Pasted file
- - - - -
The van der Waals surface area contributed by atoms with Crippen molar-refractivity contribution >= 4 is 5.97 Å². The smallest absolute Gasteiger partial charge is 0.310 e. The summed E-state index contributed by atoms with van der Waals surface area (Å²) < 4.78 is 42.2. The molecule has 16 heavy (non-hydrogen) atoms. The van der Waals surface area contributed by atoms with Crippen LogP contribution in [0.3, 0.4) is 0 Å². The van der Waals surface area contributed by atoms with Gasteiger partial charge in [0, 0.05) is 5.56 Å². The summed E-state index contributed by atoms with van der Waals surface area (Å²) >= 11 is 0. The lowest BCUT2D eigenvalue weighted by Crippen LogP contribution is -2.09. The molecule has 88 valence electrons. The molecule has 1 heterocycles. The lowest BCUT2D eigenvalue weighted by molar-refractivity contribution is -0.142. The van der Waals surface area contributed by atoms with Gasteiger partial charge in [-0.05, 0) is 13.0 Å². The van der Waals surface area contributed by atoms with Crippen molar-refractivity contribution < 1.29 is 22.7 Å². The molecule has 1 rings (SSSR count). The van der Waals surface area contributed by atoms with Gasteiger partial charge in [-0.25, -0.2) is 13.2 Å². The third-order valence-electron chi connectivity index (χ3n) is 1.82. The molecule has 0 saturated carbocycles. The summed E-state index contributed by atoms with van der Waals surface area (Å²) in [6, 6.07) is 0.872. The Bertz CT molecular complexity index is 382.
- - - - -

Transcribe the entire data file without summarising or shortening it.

The van der Waals surface area contributed by atoms with Crippen molar-refractivity contribution >= 4 is 5.97 Å². The smallest absolute Gasteiger partial charge is 0.310 e. The summed E-state index contributed by atoms with van der Waals surface area (Å²) < 4.78 is 42.2. The molecule has 16 heavy (non-hydrogen) atoms. The van der Waals surface area contributed by atoms with Crippen LogP contribution in [0.3, 0.4) is 0 Å². The van der Waals surface area contributed by atoms with Gasteiger partial charge in [0, 0.05) is 5.56 Å². The summed E-state index contributed by atoms with van der Waals surface area (Å²) >= 11 is 0. The lowest BCUT2D eigenvalue weighted by Crippen LogP contribution is -2.09. The molecule has 88 valence electrons. The molecule has 1 heterocycles. The lowest BCUT2D eigenvalue weighted by molar-refractivity contribution is -0.142. The van der Waals surface area contributed by atoms with Gasteiger partial charge in [-0.05, 0) is 13.0 Å². The van der Waals surface area contributed by atoms with Crippen molar-refractivity contribution < 1.29 is 22.7 Å². The molecule has 1 rings (SSSR count). The van der Waals surface area contributed by atoms with Gasteiger partial charge in [-0.25, -0.2) is 13.2 Å². The third-order valence-electron chi connectivity index (χ3n) is 1.82. The molecule has 0 saturated carbocycles. The summed E-state index contributed by atoms with van der Waals surface area (Å²) in [6, 6.07) is 0.872. The Bertz CT molecular complexity index is 382.